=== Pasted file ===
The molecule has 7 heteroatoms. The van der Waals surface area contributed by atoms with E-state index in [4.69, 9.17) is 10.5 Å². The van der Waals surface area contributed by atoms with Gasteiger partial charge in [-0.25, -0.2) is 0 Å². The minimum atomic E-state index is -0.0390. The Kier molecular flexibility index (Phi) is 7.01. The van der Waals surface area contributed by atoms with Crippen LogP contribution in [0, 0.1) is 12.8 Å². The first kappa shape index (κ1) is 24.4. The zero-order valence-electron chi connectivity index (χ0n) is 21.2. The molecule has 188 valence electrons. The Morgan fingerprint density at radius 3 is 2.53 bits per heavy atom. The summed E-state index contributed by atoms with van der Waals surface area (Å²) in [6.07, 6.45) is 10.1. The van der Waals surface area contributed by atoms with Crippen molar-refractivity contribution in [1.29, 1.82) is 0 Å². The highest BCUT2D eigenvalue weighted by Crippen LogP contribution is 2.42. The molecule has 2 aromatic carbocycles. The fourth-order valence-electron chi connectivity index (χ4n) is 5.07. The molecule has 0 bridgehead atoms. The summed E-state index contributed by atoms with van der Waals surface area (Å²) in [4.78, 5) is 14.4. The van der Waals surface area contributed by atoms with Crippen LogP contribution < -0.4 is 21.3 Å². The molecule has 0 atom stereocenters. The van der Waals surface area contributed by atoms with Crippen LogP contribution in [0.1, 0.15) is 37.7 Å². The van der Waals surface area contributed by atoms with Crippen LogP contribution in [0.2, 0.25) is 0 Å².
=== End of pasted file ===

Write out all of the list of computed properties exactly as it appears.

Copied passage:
The molecule has 7 heteroatoms. The van der Waals surface area contributed by atoms with E-state index in [4.69, 9.17) is 10.5 Å². The van der Waals surface area contributed by atoms with Gasteiger partial charge in [-0.25, -0.2) is 0 Å². The minimum atomic E-state index is -0.0390. The Kier molecular flexibility index (Phi) is 7.01. The van der Waals surface area contributed by atoms with Crippen LogP contribution in [0, 0.1) is 12.8 Å². The first kappa shape index (κ1) is 24.4. The zero-order valence-electron chi connectivity index (χ0n) is 21.2. The molecule has 188 valence electrons. The Morgan fingerprint density at radius 3 is 2.53 bits per heavy atom. The summed E-state index contributed by atoms with van der Waals surface area (Å²) in [6.07, 6.45) is 10.1. The van der Waals surface area contributed by atoms with Crippen molar-refractivity contribution in [1.29, 1.82) is 0 Å². The highest BCUT2D eigenvalue weighted by Crippen LogP contribution is 2.42. The molecule has 2 aromatic carbocycles. The fourth-order valence-electron chi connectivity index (χ4n) is 5.07. The molecule has 0 bridgehead atoms. The summed E-state index contributed by atoms with van der Waals surface area (Å²) in [4.78, 5) is 14.4. The van der Waals surface area contributed by atoms with Crippen LogP contribution < -0.4 is 21.3 Å². The molecule has 0 atom stereocenters. The van der Waals surface area contributed by atoms with Crippen LogP contribution in [0.1, 0.15) is 37.7 Å². The van der Waals surface area contributed by atoms with Crippen LogP contribution in [0.2, 0.25) is 0 Å².